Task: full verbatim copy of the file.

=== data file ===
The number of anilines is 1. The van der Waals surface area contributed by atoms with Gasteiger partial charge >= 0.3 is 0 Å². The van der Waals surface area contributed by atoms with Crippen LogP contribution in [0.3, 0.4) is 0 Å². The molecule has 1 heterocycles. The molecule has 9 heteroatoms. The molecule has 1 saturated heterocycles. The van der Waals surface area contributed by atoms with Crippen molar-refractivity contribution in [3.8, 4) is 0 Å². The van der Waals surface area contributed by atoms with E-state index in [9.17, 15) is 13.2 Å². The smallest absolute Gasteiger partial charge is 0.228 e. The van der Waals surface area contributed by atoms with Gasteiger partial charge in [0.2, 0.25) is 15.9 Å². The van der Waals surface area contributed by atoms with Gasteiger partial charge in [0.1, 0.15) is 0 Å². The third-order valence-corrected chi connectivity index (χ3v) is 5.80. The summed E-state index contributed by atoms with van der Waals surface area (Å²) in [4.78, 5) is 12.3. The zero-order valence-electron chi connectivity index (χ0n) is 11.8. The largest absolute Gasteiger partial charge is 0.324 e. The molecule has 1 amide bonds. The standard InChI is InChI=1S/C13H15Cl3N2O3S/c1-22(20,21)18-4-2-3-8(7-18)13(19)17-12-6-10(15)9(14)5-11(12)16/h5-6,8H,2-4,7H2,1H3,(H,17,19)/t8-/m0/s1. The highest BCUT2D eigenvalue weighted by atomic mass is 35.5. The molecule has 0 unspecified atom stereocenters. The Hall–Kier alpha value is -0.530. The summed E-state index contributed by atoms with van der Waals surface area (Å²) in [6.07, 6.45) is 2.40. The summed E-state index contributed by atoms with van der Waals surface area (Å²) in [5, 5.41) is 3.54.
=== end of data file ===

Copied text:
The number of anilines is 1. The van der Waals surface area contributed by atoms with Gasteiger partial charge >= 0.3 is 0 Å². The van der Waals surface area contributed by atoms with Crippen LogP contribution in [0.3, 0.4) is 0 Å². The molecule has 1 heterocycles. The molecule has 9 heteroatoms. The molecule has 1 saturated heterocycles. The van der Waals surface area contributed by atoms with Crippen molar-refractivity contribution in [3.8, 4) is 0 Å². The van der Waals surface area contributed by atoms with E-state index in [9.17, 15) is 13.2 Å². The smallest absolute Gasteiger partial charge is 0.228 e. The van der Waals surface area contributed by atoms with Gasteiger partial charge in [0.2, 0.25) is 15.9 Å². The van der Waals surface area contributed by atoms with Gasteiger partial charge in [0.1, 0.15) is 0 Å². The third-order valence-corrected chi connectivity index (χ3v) is 5.80. The summed E-state index contributed by atoms with van der Waals surface area (Å²) in [4.78, 5) is 12.3. The zero-order valence-electron chi connectivity index (χ0n) is 11.8. The largest absolute Gasteiger partial charge is 0.324 e. The molecule has 1 amide bonds. The standard InChI is InChI=1S/C13H15Cl3N2O3S/c1-22(20,21)18-4-2-3-8(7-18)13(19)17-12-6-10(15)9(14)5-11(12)16/h5-6,8H,2-4,7H2,1H3,(H,17,19)/t8-/m0/s1. The highest BCUT2D eigenvalue weighted by atomic mass is 35.5. The molecule has 0 unspecified atom stereocenters. The Hall–Kier alpha value is -0.530. The summed E-state index contributed by atoms with van der Waals surface area (Å²) in [6.07, 6.45) is 2.40. The summed E-state index contributed by atoms with van der Waals surface area (Å²) in [5, 5.41) is 3.54.